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A Forecast For The Future Of Church Audio

While some have told me they have everything they need in the way of equipment and support in the sanctuary, they are clearly not in the majority.

By Chris Huff March 9, 2011

Photo: Peter Dutton
This article is provided by Behind The Mixer.

 
The future of church audio is not all pretty flowers and sunshine. A student recently asked me my thoughts on the subject and the more I dwelt on the topic, the more I saw that the future is not pretty.

Here is my view, why the church is destined for that direction, and what you and I can do to change all that.

I want to start by traveling back in time, specifically to 1896.

Frank Humphreys, a clergyman in the 1890’s, wrote a book entitled “The Evolution of Church Music.” The focus of the book was music, not audio production, however, the insight he provides at the time most definitely flows across into the view of modern day church audio production.

“We are constantly standing on the threshold of new discoveries; we are constantly opening up new and unexplored fields, and new combinations surprise and delight us, proving the inexhaustibility and endlessness of the gamut of musical expression.”

“For the soldier there is martial music to cheer him upon the march, to excite him to victory, or to rejoice in his triumph; there is music which invites us to the joy of the dance; there is the music of love, pure and impure; there is mirthful music to make us laugh; and there is the solemn music with which we follow the dead.”

“All these fitly arouse and express the ever-changing passions of man. Shall the music of the Church be less adequate to its consecrated purpose?”

Frank nailed it. Go to any venue of the performing arts, be it theater, a concert, or dare I even say opera and what happens when the audio production is bad? We complain.

Everyone complains! Now let’s move to the church environment and what is the result of poor audio production?

At some churches, there might be complaining. In some churches, no one complains because “it’s church and therefore it doesn’t have to be perfect.” The church body and church leadership have just allowed for the “less adequate.”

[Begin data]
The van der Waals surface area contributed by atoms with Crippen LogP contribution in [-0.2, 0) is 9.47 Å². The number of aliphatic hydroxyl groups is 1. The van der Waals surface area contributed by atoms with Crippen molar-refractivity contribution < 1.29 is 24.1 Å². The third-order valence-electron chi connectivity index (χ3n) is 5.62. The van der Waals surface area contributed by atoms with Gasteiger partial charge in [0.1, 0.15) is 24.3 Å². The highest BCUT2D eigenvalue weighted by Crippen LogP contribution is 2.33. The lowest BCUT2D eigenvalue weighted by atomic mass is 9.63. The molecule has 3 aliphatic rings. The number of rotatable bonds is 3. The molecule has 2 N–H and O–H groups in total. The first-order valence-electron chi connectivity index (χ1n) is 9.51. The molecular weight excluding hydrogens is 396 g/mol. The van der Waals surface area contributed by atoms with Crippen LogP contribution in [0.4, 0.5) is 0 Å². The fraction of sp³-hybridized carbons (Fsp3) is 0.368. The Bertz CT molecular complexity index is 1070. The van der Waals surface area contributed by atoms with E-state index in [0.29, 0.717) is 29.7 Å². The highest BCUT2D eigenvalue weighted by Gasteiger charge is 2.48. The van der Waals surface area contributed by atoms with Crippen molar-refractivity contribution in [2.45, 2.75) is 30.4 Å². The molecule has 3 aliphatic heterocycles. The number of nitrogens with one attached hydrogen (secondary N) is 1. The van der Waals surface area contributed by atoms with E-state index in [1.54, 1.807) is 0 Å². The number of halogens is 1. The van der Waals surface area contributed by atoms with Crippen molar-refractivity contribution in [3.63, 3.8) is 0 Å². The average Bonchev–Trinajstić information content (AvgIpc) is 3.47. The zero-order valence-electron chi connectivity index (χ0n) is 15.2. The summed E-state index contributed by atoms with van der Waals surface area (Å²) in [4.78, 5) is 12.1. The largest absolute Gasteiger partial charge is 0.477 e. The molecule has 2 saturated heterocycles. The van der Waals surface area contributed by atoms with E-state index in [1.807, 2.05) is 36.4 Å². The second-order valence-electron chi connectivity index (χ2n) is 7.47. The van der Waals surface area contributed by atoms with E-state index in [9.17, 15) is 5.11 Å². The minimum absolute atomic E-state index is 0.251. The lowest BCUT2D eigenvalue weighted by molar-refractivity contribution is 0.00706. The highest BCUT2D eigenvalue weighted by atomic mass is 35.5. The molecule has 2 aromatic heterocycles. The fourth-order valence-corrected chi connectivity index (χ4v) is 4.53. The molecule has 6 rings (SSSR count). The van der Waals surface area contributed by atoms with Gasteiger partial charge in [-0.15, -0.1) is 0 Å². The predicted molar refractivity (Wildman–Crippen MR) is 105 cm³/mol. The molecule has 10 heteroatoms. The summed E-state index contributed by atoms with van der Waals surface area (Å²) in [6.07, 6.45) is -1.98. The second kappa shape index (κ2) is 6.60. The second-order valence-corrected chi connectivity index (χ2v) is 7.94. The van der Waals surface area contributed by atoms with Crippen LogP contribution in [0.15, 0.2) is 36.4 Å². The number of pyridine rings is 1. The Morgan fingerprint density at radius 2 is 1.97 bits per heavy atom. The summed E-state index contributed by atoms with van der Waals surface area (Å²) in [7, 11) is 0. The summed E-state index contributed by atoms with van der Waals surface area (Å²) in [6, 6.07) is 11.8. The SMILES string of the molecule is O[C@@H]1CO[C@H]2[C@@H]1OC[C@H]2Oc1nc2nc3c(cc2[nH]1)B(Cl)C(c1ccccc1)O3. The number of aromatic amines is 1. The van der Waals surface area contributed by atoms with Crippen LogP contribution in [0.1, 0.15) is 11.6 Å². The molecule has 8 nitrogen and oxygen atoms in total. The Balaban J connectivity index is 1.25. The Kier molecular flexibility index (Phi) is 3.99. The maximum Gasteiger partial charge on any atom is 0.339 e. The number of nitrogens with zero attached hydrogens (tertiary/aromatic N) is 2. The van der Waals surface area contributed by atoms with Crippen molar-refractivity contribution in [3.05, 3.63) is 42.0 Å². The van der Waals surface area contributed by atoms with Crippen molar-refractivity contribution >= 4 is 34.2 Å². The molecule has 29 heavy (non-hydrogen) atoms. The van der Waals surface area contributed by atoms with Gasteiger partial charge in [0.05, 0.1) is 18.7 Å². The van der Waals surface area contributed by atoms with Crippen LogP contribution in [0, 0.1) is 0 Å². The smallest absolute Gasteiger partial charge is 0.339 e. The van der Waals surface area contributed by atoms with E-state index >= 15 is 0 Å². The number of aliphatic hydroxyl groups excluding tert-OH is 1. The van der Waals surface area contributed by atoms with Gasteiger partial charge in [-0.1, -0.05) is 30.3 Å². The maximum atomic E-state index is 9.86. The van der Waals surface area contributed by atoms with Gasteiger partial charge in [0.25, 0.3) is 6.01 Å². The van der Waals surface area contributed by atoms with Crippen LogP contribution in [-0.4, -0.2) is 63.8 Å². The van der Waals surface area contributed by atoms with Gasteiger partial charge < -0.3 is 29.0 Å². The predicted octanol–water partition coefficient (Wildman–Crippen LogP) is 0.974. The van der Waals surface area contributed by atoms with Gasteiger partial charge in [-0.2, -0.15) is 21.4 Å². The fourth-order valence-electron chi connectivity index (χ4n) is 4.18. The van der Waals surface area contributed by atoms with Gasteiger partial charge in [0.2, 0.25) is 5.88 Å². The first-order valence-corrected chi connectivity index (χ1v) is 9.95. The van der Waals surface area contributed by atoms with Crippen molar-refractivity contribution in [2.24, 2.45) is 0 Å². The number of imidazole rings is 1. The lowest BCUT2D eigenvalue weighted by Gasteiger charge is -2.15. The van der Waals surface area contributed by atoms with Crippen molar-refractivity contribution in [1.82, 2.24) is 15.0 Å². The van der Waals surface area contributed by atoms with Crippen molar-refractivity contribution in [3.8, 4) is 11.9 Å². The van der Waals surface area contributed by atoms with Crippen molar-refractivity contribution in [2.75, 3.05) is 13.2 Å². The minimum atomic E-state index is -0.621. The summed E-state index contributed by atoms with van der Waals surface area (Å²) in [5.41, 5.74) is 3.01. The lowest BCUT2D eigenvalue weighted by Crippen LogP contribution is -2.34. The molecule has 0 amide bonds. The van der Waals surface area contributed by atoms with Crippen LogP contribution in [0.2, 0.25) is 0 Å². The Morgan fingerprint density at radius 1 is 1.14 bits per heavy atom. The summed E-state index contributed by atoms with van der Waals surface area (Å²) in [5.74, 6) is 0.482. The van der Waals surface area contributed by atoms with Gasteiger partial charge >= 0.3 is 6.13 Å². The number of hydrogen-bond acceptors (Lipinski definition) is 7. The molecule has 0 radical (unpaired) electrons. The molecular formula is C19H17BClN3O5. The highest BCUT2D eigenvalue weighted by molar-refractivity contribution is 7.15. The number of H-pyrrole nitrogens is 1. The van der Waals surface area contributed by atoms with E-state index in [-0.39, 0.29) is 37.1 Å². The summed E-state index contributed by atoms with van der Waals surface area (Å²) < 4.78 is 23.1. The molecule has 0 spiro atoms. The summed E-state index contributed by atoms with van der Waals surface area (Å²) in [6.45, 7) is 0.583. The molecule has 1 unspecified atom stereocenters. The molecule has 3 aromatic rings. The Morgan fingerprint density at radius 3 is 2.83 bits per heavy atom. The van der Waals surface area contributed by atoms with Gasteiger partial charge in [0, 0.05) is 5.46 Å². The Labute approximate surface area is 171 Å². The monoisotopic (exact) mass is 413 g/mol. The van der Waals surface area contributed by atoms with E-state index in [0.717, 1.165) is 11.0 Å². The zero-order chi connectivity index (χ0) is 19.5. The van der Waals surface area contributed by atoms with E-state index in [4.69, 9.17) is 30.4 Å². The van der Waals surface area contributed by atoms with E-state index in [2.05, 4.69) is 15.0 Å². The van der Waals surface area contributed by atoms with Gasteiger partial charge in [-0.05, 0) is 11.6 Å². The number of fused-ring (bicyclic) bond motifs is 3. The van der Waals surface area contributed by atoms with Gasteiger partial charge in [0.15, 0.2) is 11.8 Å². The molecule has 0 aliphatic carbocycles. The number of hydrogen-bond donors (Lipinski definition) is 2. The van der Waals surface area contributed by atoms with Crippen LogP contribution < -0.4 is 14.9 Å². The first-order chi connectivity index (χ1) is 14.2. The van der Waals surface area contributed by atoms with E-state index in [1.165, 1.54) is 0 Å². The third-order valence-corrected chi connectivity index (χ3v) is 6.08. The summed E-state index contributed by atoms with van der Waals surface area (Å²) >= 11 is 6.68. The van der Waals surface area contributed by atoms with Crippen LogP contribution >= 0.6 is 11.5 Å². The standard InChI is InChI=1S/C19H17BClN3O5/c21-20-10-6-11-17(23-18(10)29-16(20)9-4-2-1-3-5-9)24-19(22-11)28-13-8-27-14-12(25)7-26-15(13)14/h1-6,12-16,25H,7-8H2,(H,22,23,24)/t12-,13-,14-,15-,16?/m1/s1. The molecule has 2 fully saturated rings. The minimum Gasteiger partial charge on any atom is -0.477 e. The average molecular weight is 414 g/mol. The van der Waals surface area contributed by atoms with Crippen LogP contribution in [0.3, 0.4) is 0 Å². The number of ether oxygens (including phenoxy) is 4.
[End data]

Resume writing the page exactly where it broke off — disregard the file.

This “less adequate” mentality is more than just in the quality of production. Also, it’s in the quality of the environment.

Worship music has changed a lot in the last 20-30 years but the environments in which it’s performed are, by-and-large, the same. Sanctuaries that once provided wonderful acoustics for choir and organ are now blasted with bass amps, electric guitars, and huge overhead speakers without regard to the acoustic properties of the room. The result is often a bad sound due to the lack of acoustical treatment and improper equipment installation!

The “less adequate” mentality permeates all areas of audio production in the church! We are faced with churches lacking proper acoustic treatment to meet the demands of the room. To make matters worse, churches are spending more money on equipment while ignoring training, and sound guys are left to the winds of fate.

The current state of church audio is not good.


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About Chris

Chris Huff
Chris Huff

Writer/Teacher/Author, BehindTheMixer.com
 
Chris Huff is a long-time practitioner of church sound and writes at Behind The Mixer, covering topics ranging from audio fundamentals to dealing with musicians – and everything in between.

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Brent Handy, Advanced Sound & Communication says

This article is completely out of touch and incorrect.

What we all must realize is this:
1. The days of mega church growth are over.  Some of the pioneers have since written books stating that their methods failed.  Using audio, video. lighting and such to draw people does not work, because it puts the church in competition with the world.  That is not what the church is for or about.  The church is not a show.  The shows have yielded shallow observers, not engaged members that reproduce other Christians.
2. The average church in the USA is under 250 people and does not have a full time or even part time paid tech staff.  The fella with the largest home entertainment system, the electrician, etc usually gets the job.
3. The largest denominations that have the largest concentration of large churches (800+) are shinking as they age.